The foreign, sexier cover

*Everyone picks NMH, but i'm an OTC man.

Sunday, July 17, 2011

I know what the Senator wants - do you?

The new single from Stephen Malkmus and the Jicks is pretty great (listen to it below). However, because of a particular word, it will get zero air play. What can you do to fix this? Go to and help them find a suitable replacement.

I suggested botox.

Wednesday, July 13, 2011

5 Song Shuffle, Vol. 18: New Haircut Edition

My iTunes library, as of July 13,2011 , has 25, 540 songs in it. Some are novelty downloads, some i have because i'm a completionist, some i rarely (if have ever) listened to. So, in this new blog segment, i will let shuffle pick out random songs (without personal editing to hide embarrasing and/or lame songs), and i will write about what i think of them, plus any details i an give about how it was procured. At current rate (and if my iTunes never repeats a song...) this will be the seventeenth in at least a 4,000 part series.

Song #1 - "Dog Eat Dog" - Bill Frisell

I first encountered Bill Frisell's music after hearing a piece of it used interstitially on This American Life. I have since become a pretty big fan. What i especially love is that he is the rare guitar player who uses and arranges horns cleverly and who treats his guitar simply as another piece in the band - so many guitarists think of themselves as the meat and the band as the dressing. Bill doesn't do that. This is from This Land, which i had never heard until i read about it in a book of "100 Essential Jazz Albums" that is in my dad's bathroom. This piece is moody and languid and builds to a bit of a purposefully fumbling conclusion.

Song #2 - "China Pig" - Captain Beefheart

Perhaps the most straightforward and simple blues song on Trout Mask Replica, this shows what Beefheart might have sounded like in 1940. The simplicity of the song speaks for itself - i have very little to add - except for the fact that every person alive should seek out some Beefheart music and expand your ears a little. It may not go down easy at first, but medicine doesn't always taste good.

Song #3 - "Celebrity Death Match" - Peeping Tom (featuring Kid Koala)

A perfect example of a lazy Brian acquisition - this album was purchased from eMusic in 2006 because i dig Mike Patton, and i have never listened to it. I'm embarrassed by that, but i'm also rarely sitting around thinking, "What can i listen to that will be batshit insane, incorporate electronic elements, hip hop, Norah Jones and the daughter of a bossa nova legend under the direction of the lead singer of Mr. Bungle?" This is about what i would expect from this record (goofy, creepy, immaculately performed), and i hope to give it a proper listen soon.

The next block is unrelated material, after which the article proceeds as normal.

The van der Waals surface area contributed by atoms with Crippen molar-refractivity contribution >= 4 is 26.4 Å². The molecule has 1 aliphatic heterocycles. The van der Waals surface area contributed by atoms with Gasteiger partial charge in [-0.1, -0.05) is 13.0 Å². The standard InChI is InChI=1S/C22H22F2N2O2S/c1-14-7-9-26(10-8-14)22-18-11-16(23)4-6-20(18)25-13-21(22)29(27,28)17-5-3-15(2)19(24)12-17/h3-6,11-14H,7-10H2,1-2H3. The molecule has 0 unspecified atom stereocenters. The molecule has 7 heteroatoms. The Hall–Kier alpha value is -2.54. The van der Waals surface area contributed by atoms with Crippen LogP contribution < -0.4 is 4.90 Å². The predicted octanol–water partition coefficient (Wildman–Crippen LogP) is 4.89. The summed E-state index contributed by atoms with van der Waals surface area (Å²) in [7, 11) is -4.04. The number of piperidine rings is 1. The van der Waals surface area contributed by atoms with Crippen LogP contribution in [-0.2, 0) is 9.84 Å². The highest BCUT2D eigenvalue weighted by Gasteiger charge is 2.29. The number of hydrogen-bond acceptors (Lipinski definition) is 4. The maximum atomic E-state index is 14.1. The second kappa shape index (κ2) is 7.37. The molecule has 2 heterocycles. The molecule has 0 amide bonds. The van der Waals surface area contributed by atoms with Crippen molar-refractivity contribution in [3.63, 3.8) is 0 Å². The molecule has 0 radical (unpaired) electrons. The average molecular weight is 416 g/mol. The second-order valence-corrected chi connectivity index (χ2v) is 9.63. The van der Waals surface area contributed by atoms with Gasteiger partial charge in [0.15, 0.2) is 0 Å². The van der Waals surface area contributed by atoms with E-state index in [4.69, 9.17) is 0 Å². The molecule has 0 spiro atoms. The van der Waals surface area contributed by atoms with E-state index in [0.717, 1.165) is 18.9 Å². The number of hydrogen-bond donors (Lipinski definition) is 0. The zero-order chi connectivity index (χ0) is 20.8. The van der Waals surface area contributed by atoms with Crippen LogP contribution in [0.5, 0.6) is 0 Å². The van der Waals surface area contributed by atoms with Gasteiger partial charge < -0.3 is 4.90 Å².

Song #4 - "By the People" - Van Dyke Parks

Most famous for being a SMiLE-era Brian Wilson collaborator, this album (Song Cycle) is regarded as a really brilliant/odd collection of songs about a road trip. It is a fascinating listen, full of great arrangements (what VDP is most known for nowadays, most famously arranging Ys for Joanna Newsom [another album i own that i've never heard]) and oddball lyrics (his contribution to Beach Boys records) and the songs all go places you could never expect. That being said, it is a record you can't really put on at work, or exercising, or doing anything other than just listening to it, so it doesn't get a ton of listens in my life. But i can imagine few records better suited to a nap in a hammock*.

Song #5 - "Now That I Tell People I'm in College, My Social Status Has Nearly Tripled" - Kept Blue

My friend Steve Miller (aka Unsung, see my last post) gave me this record by a touring mate of his. I haven't listened to it in a long time, but i really enjoyed it when i last did. It is called Confessions of a Sexual Masterpiece, and this particular track is a short little glue-piece connecting two songs. It starts out orchestral in nature, and then morphs into a bouncing little pop piece with backwards vocals and then ends.

Boy, are you guys unlucky - the next song that shuffled is "Believe" by Cher - that would've made for an interesting pick, for sure.

'Til next time,

Volumes 1, 2, 3, 4, 5, 6, 7, 8, 9, 10, 11, 12, 13, 14, 15, 16 and 17

*This weekend i proclaimed that when i have a fire pit and a hammock i will be set. I stand by that statement.

Tuesday, July 12, 2011

New Album from Unsung

I know that i may seem like i'm simply pimping work by a friend, but even if i didn't know Steve Miller, i would still be pimping this record. It's called The Paint, and it is a complex, beautiful piece of work. Steve is offering it on his Bandcamp page for whatever you choose to pay for it, from zero dollars on up. I proudly paid ten bucks for it, and i suggest you sample it below and then click here and do the same.